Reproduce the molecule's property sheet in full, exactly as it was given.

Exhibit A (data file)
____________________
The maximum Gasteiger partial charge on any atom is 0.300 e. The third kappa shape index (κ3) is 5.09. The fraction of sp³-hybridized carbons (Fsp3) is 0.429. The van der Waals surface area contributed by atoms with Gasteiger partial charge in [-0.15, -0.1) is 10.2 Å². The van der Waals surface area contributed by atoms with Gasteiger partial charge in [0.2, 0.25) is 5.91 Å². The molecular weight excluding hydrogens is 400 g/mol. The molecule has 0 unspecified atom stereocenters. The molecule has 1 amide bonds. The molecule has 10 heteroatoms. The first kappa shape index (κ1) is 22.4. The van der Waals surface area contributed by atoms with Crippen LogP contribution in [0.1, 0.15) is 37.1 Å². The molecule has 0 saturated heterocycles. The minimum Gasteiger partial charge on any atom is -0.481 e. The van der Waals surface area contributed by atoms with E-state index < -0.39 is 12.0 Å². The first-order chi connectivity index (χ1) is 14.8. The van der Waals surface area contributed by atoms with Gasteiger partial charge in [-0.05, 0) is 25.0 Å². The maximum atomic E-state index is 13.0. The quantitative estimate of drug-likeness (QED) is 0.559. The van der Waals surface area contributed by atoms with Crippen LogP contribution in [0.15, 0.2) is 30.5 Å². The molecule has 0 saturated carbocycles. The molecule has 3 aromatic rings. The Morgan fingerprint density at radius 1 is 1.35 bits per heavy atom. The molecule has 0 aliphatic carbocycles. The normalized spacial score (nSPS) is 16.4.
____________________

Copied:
The maximum Gasteiger partial charge on any atom is 0.300 e. The third kappa shape index (κ3) is 5.09. The fraction of sp³-hybridized carbons (Fsp3) is 0.429. The van der Waals surface area contributed by atoms with Gasteiger partial charge in [-0.15, -0.1) is 10.2 Å². The van der Waals surface area contributed by atoms with Gasteiger partial charge in [0.2, 0.25) is 5.91 Å². The molecular weight excluding hydrogens is 400 g/mol. The molecule has 0 unspecified atom stereocenters. The molecule has 1 amide bonds. The molecule has 10 heteroatoms. The first kappa shape index (κ1) is 22.4. The van der Waals surface area contributed by atoms with Crippen LogP contribution in [0.1, 0.15) is 37.1 Å². The molecule has 0 saturated heterocycles. The minimum Gasteiger partial charge on any atom is -0.481 e. The van der Waals surface area contributed by atoms with E-state index < -0.39 is 12.0 Å². The first-order chi connectivity index (χ1) is 14.8. The van der Waals surface area contributed by atoms with Gasteiger partial charge in [-0.05, 0) is 25.0 Å². The maximum atomic E-state index is 13.0. The quantitative estimate of drug-likeness (QED) is 0.559. The van der Waals surface area contributed by atoms with Crippen LogP contribution in [0.15, 0.2) is 30.5 Å². The molecule has 0 saturated carbocycles. The molecule has 3 aromatic rings. The Morgan fingerprint density at radius 1 is 1.35 bits per heavy atom. The molecule has 0 aliphatic carbocycles. The normalized spacial score (nSPS) is 16.4.